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Newsletter and Technical Publications
<International Source Book On Environmentally Sound Technologies
for Wastewater and Stormwater Management>

3.3.2 Large scale treatment (domestic wastewater treatment)

Suitable treatment methods have been selected for most of the developing countries as shown below:

1- Stabilisation Pond
2- Aerated Lagoon
3- Oxidation Ditch
4- Conventional Activated Sludge

In the developing world, it is estimated that more than 90% of sewage is discharged directly into rivers, lakes, and coastal waters without treatment of any kind. Of India's 3,119 towns and cities, only 109 cities have full wastewater collection and treatment facilities. In Vietnam only the city of Hue has a primary treatment plant with a capacity of 300 m3/day, which is only 6% of the total municipal wastewater flow. A primary treatment plant for domestic wastewater has been installed in Kim Lien district in Hanoi. The operation of this plant was stopped, presumably due to lack of necessary funds for operation and maintenance.

In Vietnam some ponds, lakes, canals and rivers are used to receive water. They provide natural purification of wastewater, but analyses of water quality from the lakes in Hanoi indicate that the purification capacity has been exceeded. All the surface water bodies are considered enthrophic or polluted by wastewater. During the dry season the bottom layers and sediments are anaerobic. There is danger that many of these natural water bodies will turn anaerobic unless the pollution load is reduced. The canals in HCMC are already overloaded and septic. There are no known operational industrial wastewater treatment plants.

Some Chinese cities have secondary wastewater treatment plants built, but not in operation, one of the reasons being the incomplete status of the associated wastewater collection system. The investment required to establish a complete wastewater system with adequate piping and pumps is much higher than the expenditure on the treatment plants themselves.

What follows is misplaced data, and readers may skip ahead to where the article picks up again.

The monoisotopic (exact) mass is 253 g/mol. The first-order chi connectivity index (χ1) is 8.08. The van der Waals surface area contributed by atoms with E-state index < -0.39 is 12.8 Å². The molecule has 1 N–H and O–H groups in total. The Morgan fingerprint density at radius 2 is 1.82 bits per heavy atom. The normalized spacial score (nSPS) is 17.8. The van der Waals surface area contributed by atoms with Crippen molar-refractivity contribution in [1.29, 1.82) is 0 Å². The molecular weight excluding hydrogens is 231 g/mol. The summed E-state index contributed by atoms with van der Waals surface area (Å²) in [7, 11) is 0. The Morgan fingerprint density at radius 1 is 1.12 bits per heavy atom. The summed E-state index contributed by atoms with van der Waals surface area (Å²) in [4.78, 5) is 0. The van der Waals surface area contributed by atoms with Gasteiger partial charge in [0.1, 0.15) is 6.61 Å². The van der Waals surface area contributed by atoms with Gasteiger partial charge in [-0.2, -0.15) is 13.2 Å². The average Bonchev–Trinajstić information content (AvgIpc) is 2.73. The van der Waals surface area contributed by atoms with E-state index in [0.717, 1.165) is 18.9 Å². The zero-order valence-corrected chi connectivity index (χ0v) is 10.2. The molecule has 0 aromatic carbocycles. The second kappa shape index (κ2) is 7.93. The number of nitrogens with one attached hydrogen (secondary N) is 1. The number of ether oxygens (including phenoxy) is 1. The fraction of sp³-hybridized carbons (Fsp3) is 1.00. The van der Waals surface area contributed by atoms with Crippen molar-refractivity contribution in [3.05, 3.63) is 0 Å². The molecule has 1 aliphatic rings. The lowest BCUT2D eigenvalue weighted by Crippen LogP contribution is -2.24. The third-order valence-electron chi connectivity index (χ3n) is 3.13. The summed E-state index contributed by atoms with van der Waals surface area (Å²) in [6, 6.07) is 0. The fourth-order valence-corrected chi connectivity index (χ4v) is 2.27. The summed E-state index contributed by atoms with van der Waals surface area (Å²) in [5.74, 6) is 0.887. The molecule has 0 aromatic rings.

In the Philippines there are 1500 cities but only 1% of there cities have domestic and industrial wastewater treatment facilities. Table 3.8 shows details of treatment plants for selected cities in the Philippines.

For small-scale treatment operations in urban and rural areas of Indonesia, the septic tank is commonly used. Large-scale treatment of domestic wastewater could incorporate biological filtration techniques. However, in view of the existing Indonesian situation, it appears that stringent effluent standards will need to be met, meaning that inevitable additions to the primary and secondary domestic treatment processes will be required.

Table 3.8: Water treatment plants in the Philippines
Cities Capacity of the wastewater treatment m3/day Type of the treatment Remark
Ayala 40,000 Activated sludge Operating
South Manila 207,000 Aerated lagoon Under construction
Central Manila 162,000 Oxidation ditch Under construction
North Manila 282,000 Aerated lagoon Under construction
Dagut 12,600 Aerated lagoon Under construction
Banguio 20% wastewater Oxidation pond Operating
Cauayan Isabela 30% wastewater Activated sludge Operating

At present, only five large cities in Indonesia operate centralised sewerage treatment plants: Jakarta, Bandung, Medan, Yokjakarta and Cirebon. Construction of the Jakarta treatment plant was completed in 1992. However, it serves less than 5% of the population. Bandung started the construction of its plant in 1980 and was completed in 1990, serving nearly the whole population. Medan started construction of its system in 1985 and was completed in 1995, covering 75% of the population. Cirebon required three years for the construction of its plant which was completed in 1991.

Thailand is one of the Asia Pacific developing countries with more extensive treatment facilities in its cities. Table 3.9 shows the sewerage plan for 2011 in Thailand.

Table 3.9: Outline of Sewerage Plan and Cost Estimates (facility for 2011), Thailand

Service Area Design Capacity  Treatment Method

No. of  Operators (person)

Construction
(Million Baht)

O&M
(Million Baht)

(m3/d) WW sludge

Chai Nat 5,900 SP DB 13 190.30 0.952

Sing Buri East
              West
Sub-total
3,000
8,200
11,200
SP
AL
N/A
DB
DB
N/A
11
16
27
185.66
171.56
357.22
1.286
1.524
2.810

Lop Buri 16,500 AL DB 21 372.16 4.902

Ang Thong East
                 West
Sub-total
N/A
N/A
3,700
SP
N/A
N/A
DB
N/A
N/A
N/A
N/A
11
93.36
60.39
153.75
0.666
0.429
1.095

Pa Mok East
            West
Sub-Total
2,000
1,700
3,700
SP
SP
N/A
DB
DB
N/A
8
8
16
117.97
97.34
215.31
0.432
0.313
0.745

Sena  2,600 SP DB 9 84.80 0.241

Rang Sit Preli.
Rang Sit Others
Sub-Total
N/A
N/A
75,000
AS
N/A
N/A
DU
N/A
N/A
N/A
N/A
50
182.18
1,065.19
1,747. 37
19.123
29.854
48.977

Bang Bua Thong Preli
North Others
Sub-Total
N/A
N/A
23,600
AS
N/A
N/A
DU
N/A
N/A
N/A
N/A
30
352.28
237.33
589.61
8.189
5.523
13.712

Bang Bua Thong South
Bang Bua Thong Total
7,900
N/A
OD
N/A
 DB
N/A
15
45
307.55
897.16
6.751
20.463

Note : SP - Stabilization Pond
OD - Oxidation Ditch
DB - Drying Bed
AS - Activated Sludge
AL - Aerated Lagoon
N/A - No Answer
 DU - Dewatering Unit

At present, there are 18 Common Effluent Treatment Plant (CETP) sites for tannery clusters in five districts of Tamil Nadu, viz. North Arcot Ambedkar, Erode Peruya, Dindigul Anna, Trichy and Chengai. Out of these, eleven CETPs are in operation, and the remaining are under construction.

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